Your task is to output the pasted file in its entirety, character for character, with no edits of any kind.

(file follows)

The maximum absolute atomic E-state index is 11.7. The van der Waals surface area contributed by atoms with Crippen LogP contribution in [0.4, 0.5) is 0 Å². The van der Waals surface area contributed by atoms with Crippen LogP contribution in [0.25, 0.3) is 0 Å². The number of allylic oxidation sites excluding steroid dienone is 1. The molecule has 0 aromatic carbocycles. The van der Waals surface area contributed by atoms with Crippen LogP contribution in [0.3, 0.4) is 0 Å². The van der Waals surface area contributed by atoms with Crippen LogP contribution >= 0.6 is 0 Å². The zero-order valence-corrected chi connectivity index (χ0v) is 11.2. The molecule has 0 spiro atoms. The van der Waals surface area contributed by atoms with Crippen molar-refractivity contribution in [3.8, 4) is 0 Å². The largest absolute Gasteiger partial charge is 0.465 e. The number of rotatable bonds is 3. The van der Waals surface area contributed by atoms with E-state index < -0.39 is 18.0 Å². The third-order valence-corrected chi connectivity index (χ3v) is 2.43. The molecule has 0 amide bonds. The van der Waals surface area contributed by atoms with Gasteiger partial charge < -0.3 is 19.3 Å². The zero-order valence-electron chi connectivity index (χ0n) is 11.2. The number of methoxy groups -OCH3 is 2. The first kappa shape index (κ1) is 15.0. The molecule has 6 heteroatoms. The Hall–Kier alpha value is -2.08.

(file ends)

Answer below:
The maximum absolute atomic E-state index is 11.7. The van der Waals surface area contributed by atoms with Crippen LogP contribution in [0.4, 0.5) is 0 Å². The van der Waals surface area contributed by atoms with Crippen LogP contribution in [0.25, 0.3) is 0 Å². The number of allylic oxidation sites excluding steroid dienone is 1. The molecule has 0 aromatic carbocycles. The van der Waals surface area contributed by atoms with Crippen LogP contribution in [0.3, 0.4) is 0 Å². The van der Waals surface area contributed by atoms with Crippen LogP contribution >= 0.6 is 0 Å². The zero-order valence-corrected chi connectivity index (χ0v) is 11.2. The molecule has 0 spiro atoms. The van der Waals surface area contributed by atoms with Crippen molar-refractivity contribution in [3.8, 4) is 0 Å². The largest absolute Gasteiger partial charge is 0.465 e. The number of rotatable bonds is 3. The van der Waals surface area contributed by atoms with E-state index < -0.39 is 18.0 Å². The third-order valence-corrected chi connectivity index (χ3v) is 2.43. The molecule has 0 amide bonds. The van der Waals surface area contributed by atoms with Gasteiger partial charge < -0.3 is 19.3 Å². The zero-order valence-electron chi connectivity index (χ0n) is 11.2. The number of methoxy groups -OCH3 is 2. The first kappa shape index (κ1) is 15.0. The molecule has 6 heteroatoms. The Hall–Kier alpha value is -2.08.